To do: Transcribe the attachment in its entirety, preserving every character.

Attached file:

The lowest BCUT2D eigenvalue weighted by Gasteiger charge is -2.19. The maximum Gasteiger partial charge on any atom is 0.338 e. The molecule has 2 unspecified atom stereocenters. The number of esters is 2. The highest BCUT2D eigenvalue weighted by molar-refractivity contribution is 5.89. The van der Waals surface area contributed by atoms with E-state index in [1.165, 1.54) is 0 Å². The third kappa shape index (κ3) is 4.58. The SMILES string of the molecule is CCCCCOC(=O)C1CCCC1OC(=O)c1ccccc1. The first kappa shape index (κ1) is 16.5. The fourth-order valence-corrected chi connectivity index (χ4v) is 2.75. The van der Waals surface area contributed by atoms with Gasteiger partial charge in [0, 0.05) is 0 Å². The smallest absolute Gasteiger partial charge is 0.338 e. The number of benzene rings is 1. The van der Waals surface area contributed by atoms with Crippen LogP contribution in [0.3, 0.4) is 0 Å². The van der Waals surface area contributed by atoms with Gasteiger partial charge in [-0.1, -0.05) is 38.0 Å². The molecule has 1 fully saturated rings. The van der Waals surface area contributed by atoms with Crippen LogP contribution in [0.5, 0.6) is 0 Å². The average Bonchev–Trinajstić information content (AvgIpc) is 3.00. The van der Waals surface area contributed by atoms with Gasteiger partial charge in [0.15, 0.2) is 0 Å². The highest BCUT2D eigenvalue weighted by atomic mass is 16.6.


The lowest BCUT2D eigenvalue weighted by Gasteiger charge is -2.19. The maximum Gasteiger partial charge on any atom is 0.338 e. The molecule has 2 unspecified atom stereocenters. The number of esters is 2. The highest BCUT2D eigenvalue weighted by molar-refractivity contribution is 5.89. The van der Waals surface area contributed by atoms with E-state index in [1.165, 1.54) is 0 Å². The third kappa shape index (κ3) is 4.58. The SMILES string of the molecule is CCCCCOC(=O)C1CCCC1OC(=O)c1ccccc1. The first kappa shape index (κ1) is 16.5. The fourth-order valence-corrected chi connectivity index (χ4v) is 2.75. The van der Waals surface area contributed by atoms with Gasteiger partial charge in [0, 0.05) is 0 Å². The smallest absolute Gasteiger partial charge is 0.338 e. The number of benzene rings is 1. The van der Waals surface area contributed by atoms with Crippen LogP contribution in [0.3, 0.4) is 0 Å². The van der Waals surface area contributed by atoms with Gasteiger partial charge in [-0.1, -0.05) is 38.0 Å². The molecule has 1 fully saturated rings. The van der Waals surface area contributed by atoms with Crippen LogP contribution in [0.5, 0.6) is 0 Å². The average Bonchev–Trinajstić information content (AvgIpc) is 3.00. The van der Waals surface area contributed by atoms with Gasteiger partial charge in [0.15, 0.2) is 0 Å². The highest BCUT2D eigenvalue weighted by atomic mass is 16.6.